To give height, a sense of maturity and year-round appeal, there’s nothing to beat a well-chosen garden tree, says Adrienne Wild


There’s a perfect tree for every kind of garden.

Gledista triacanthus ‘Sunburst’


Soil type: Moist but well-drained soil

This exotic-looking honey locust tree is virtually thornless.

The young leaves that emerge as bright yellow, older foliage turns greenish-yellow as the summer progresses and then yellow-gold in autumn.

An impressive mopheaded tree clothed with weeping foliage, it’s a good lawn specimen, and best enjoyed in a hot, sunny spot where the sunlight will shine through its delicate richly coloured juvenile foliage.

It can also be grown in a large container on a patio. A great choice of garden tree.

Pyrus salicifolia ‘Pendula’ AGM


Soil type: Light, sandy soil

An elegant tree with weeping habit, the silver pear has long, willow-like leaves that are grey-green with distinctive silvery hairs and undersides that give the whole plant a silver colouring.

In April and May, single white flowers are produced, followed by pear-shaped, inedible brown-green fruits, which are eaten by birds. In autumn, the leaves turn bronze-green before they fall off.

It responds well to pruning and can be trimmed to create an impressive umbrella or ball shape.

Sorbus aucuparia ‘Asplenifolia’


Soil type: Excellent for difficult soils

This shapely rowan or mountain ash tree offers year-round interest. Its light canopy of pinnate, feathery leaves form a backdrop for the creamy-white, scented flowers that attract bees.

These are followed by clusters of berries, which ripen by late summer, becoming irresistible to wild birds.

At the same time, the foliage begins to turn from green to shades of orange, making an impressive autumn display.

Best of all, it will grow in most conditions, including polluted, exposed sites.

Sorbus aucuparia 'Asplenifolia'

The deciduous sorbus aucuparia ‘Asplenifolia’ is a great garden tree choice for difficult soils. ©Alamy

Prunus ‘Amanogawa’ AGM


Soil type: Any soil

This slim-fit Japanese cherry tree, which has an upright, columnar habit, is a perfect choice for small gardens.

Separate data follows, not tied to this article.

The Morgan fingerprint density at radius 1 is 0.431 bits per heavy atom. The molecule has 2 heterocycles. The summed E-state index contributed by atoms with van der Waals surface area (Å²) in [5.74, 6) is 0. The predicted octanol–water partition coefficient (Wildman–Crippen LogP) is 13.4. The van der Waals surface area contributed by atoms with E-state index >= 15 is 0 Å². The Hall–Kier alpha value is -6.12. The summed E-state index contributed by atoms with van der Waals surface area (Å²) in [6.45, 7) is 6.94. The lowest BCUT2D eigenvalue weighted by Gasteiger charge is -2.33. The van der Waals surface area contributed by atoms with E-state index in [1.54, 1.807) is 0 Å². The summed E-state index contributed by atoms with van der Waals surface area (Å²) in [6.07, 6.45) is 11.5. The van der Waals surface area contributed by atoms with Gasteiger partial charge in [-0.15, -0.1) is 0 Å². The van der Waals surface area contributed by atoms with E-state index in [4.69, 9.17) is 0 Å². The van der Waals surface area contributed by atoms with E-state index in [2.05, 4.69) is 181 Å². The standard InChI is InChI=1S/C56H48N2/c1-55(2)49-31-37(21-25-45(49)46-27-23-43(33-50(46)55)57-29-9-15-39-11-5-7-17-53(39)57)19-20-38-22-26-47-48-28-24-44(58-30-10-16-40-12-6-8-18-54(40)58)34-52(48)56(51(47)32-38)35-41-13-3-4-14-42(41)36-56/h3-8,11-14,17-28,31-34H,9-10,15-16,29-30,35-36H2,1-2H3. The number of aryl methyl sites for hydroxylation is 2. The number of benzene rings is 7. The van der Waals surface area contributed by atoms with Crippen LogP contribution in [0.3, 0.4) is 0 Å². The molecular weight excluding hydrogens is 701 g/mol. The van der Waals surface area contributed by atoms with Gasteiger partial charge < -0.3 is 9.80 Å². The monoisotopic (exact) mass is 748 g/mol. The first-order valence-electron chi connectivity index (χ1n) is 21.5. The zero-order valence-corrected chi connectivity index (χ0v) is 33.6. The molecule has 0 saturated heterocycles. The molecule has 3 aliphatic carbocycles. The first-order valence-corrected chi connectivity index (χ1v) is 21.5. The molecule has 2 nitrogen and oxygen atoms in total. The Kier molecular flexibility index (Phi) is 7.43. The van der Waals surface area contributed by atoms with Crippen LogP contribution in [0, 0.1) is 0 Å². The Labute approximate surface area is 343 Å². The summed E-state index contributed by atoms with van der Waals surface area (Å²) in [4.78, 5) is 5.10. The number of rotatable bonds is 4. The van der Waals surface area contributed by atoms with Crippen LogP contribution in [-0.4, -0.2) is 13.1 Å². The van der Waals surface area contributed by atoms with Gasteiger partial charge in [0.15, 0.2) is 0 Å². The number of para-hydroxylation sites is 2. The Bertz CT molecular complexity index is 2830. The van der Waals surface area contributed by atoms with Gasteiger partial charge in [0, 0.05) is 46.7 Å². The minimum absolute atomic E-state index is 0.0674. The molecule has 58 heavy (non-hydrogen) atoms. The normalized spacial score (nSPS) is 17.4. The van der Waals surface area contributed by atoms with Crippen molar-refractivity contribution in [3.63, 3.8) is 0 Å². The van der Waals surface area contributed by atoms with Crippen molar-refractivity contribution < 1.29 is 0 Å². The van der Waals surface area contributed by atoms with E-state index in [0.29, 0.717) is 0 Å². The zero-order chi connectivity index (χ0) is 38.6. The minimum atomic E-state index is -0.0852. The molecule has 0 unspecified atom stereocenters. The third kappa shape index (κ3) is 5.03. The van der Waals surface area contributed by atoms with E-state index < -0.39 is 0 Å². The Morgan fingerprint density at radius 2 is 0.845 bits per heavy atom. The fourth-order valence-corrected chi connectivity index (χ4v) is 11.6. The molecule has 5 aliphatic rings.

Clusters of large, showy flowers, which are very attractive to bees, are produced in abundance if there is plenty of sun in late April and May.

The pale pink blooms stand out well against the yellowish-bronze leaves, which in autumn turn fiery shades of yellow, orange and red.

Laburnum x watereri ‘Vossii’ AGM


Soil type: Well-draining

Known as the golden rain tree, this has long racemes of bright yellow pea-shaped, lightly fragrant flowers, which hang from the branches – a magnet to pollinating insects.

Its seedpods are few but filled with toxic seeds, so it’s best kept away from young children.

A good specimen tree, this laburnum is ideal for training over a pergola to create a floral corridor. It performs best in full sun.

Laburnum x watereri 'Vossii'

Laburnum x watereri ‘Vossii’ is known as the golden rain tree. ©Alamy

Acer griseum AGM


Soil type: Well-draining

The bark is the colour of cinnamon and peels away naturally in thin layers.

In autumn, the leaves turn deep crimson before falling off to reveal the interesting bark, which is a highlight of the winter garden, and in April, clusters of small yellow-green flowers appear, followed by brown, hairy-winged fruits.

It’s best planted in a sheltered spot backlit by sun so that its peeling bark glows.

Acer palmatum ‘Bloodgood’ AGM


Soil type: Moist but well-draining soil

This Japanese maple is one of the best purple-leaved acers around.

It produces tiny purple-red spring flowers followed by clusters of fruits in autumn, with palm-like leaves that are deep reddish-purple in summer and scarlet in autumn.

Slow-growing, it makes a great lawn specimen in a small garden and needs a sunny or partially shaded spot and protection from strong winds.

It is also suitable for growing in a large container using John Innes compost.

Gingko biloba AGM


Soil type: Well-draining

Known as the maidenhair tree, this unusual conifer – the oldest deciduous conifer on the planet – has a fairly upright slender habit, with the crown of the tree becoming broader over time.

It’s also very slow-growing, making it ideal for growing in patio pots or as a feature plant in a sunny spot.

The curious, fan-shaped leaves are soft green, turning yellow in autumn before quickly falling off in early November.

Juniperus scopulorum ‘Blue Arrow’


Soil type: Thrives in dry soil

The ultimate low-maintenance plant, this Rocky Mountain juniper is a fast-growing conifer that can be used to make a dramatic architectural statement when planted as focal point in a sunny border, or an interesting feature of slim columns when planted close together in a group.

Durable and versatile, it has dense and sharp steel-blue evergreen foliage, and produces inconspicuous flowers which are followed by small, round, purplish-blue fruits that attract birds.